Hi my name is Samantha. i’m confused on if I’m bisexual or straight. Because in 5th grade i started to like girls because there were these two girls that were bisexual and they both liked me so i said i was bisexual even though i was confused on the subject. So both of these girls were my best friends so i started to date one secretly so only me an her new about it we didn’t tell anyone. well my point is that i like girls and guys its just that im afraid to tell anyone or even my closest friends. Because I’m afraid I’m going to tell everyone and then end up changing my mind and not wanting to be bisexual. So please help me I don’t know what to do.
I’m also afraid to tell people because i feel a lot of people bully me an i don’t want it to get worse. But there are people in my school that just go out on Facebook and people say congrats for like being brave and stuff but what if they act different to me and they make fun of me. ): please help :/
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Hi, Samantha! It IS brave of you for reaching out to get a better understanding of who you are as a person. I can relate with your situation and we here at Trevor are always her for you 24/7. I can be so confusing trying to become aware and accept who you are and who you are attracted to. Trying to “fit in” a certain label or lifestyle can be really quite frustrating. Once we do accept who we are then there is the whole issue of whether friends will accept you. That is really scary. So yes it is difficult to know how to express yourself verbally and as a person. I will offer a lot of information that will hopefully help.
Have you ever sat and thought about who you really have crushes on or want to get romantic with or even more get physical with? I cannot tell you if you are bi or straight or what. I can offer a term that has brought many to a level of peace and understanding of themselves and that is to identify as being “gender fluid”. Some folks find it easier to identify themselves this way who are attracted to both sexes without the stigmas attached to more widely used terms such as gay, bisexual, lesbian, etc. Here is a resource you can refer to that will offer some insight regarding bisexuality. On http://www.bisexual.org you’ll find a lot of helpful information on bisexuality. If you click on resources, then bisexuality-general information, then “Bisexuality 101 from PFLAG” you can find information that may help. Also, see if your school has a gay/straight alliance (GSA) It is a group for LGBT kids to meet and talk with straight allies. It helps with communication, understanding, and is an excellent way to face the bullying issue. “There are a number of organizations that work specifically in schools to address homophobia and transphobia against LGBT students. One such organization is the Gay, Lesbian, and Straight Education Network (GLSEN) which works to ensure safe schools for ALL students. On their website at www.glsen.org click on “what we do” where you can find programs which may help people in your school become more understanding and supportive of you. One program is called “A Day of Silence” which brings attention to anti-LGBT name-calling, bullying and harassment in schools. Each year, the event has grown, now with hundreds of thousands of students coming together to encourage schools and classmates to address the problem of anti-LGBT behavior. Another program is the No Name-Calling Week which is a week of educational activities aimed at ending name-calling of all kinds and providing schools with the tools and inspiration to foster a dialogue about ways to eliminate bullying in their communities. On GLSEN’s website, there are also links to articles and blogs where you can learn how students at other schools are educating each other on the subject of intolerance. GLSEN also has information on how to start a GSA (Gay-Straight Alliance) which is a student club that work to improve school climate for all students, regardless of sexual orientation or gender identity/expression. It’s a place where students can come together, offer support to one another and help make your school a more accepting place. On http://www.gsanetwork.org/resources/start.html you can get information on how to start a GSA. You can call the GLSEN office in New York at 212-727-0135 as they may be able to help you or point you towards someone who can help you. Another resource that can be of help is The Trevor Project’s Lifeguard workshop program which contains the film “Trevor” to be used with the workshop guide to open up discussions with ALL students about how language and behavior can affect the way an individual feels about themselves. You can find these resources by going to The Trevor Project home page and clicking on “read more” under “parents and educators” or by calling The Trevor Project offices at 310-271-8845. If there is a school counselor or administrator at your school with whom you feel comfortable, you could talk with them about using these programs to help people become more understanding and accepting of you and other LGBT people.”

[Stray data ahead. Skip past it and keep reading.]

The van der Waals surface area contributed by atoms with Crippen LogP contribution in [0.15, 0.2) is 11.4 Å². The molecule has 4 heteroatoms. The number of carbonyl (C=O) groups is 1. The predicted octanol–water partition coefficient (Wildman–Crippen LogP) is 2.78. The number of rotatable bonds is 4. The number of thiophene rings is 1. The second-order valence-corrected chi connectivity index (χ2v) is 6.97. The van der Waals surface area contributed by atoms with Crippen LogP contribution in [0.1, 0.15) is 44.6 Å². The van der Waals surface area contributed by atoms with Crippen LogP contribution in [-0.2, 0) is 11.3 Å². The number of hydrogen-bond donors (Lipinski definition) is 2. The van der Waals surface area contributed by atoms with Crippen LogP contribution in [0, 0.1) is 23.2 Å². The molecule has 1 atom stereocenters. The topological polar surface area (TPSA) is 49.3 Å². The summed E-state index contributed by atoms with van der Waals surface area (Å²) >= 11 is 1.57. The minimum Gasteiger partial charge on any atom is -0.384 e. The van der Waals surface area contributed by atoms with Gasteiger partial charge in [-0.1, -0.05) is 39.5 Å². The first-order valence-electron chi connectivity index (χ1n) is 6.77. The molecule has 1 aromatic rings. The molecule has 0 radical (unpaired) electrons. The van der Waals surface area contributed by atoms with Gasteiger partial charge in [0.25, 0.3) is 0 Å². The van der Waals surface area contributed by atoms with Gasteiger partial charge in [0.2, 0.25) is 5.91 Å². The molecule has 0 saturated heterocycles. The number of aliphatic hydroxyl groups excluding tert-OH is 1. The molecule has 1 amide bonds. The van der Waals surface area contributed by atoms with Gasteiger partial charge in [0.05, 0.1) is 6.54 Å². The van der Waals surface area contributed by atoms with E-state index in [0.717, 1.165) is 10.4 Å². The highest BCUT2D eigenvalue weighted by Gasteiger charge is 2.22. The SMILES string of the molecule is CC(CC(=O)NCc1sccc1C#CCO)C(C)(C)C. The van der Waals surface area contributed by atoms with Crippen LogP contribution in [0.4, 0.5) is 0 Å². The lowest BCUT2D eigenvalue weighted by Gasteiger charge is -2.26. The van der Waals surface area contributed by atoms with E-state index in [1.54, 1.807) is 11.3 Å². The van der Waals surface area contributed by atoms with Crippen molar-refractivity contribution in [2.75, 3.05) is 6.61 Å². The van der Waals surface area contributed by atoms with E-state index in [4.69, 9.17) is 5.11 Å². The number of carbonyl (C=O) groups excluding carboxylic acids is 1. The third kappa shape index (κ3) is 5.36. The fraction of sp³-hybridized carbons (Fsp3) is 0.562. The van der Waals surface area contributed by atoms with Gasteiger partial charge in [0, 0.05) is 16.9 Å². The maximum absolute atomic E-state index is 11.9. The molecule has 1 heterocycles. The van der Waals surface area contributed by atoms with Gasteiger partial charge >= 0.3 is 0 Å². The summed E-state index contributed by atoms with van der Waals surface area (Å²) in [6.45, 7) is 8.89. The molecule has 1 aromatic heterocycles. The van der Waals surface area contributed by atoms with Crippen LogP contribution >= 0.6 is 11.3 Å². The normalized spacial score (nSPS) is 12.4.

We are available 24/7 at Trevor Live to answer or call in times of crisis. 866-4-U-TREVOR We also have TrevorChat where counselors will talk with you via instant message when you are in need. If you are interested we also offer TrevorSpace. This is a safe social networking site for LGBTQ youth and allies ages 13-24. There, you may meet new friends and other folks who are or have experienced some of the same concerns you have. Great way to meet other like minded youth and get support from each other. I say all of this to help you know for sure you are never alone!! It has been my honor to be a part of your journey. You are a very brave and strong person! Contact us again anytime you need to!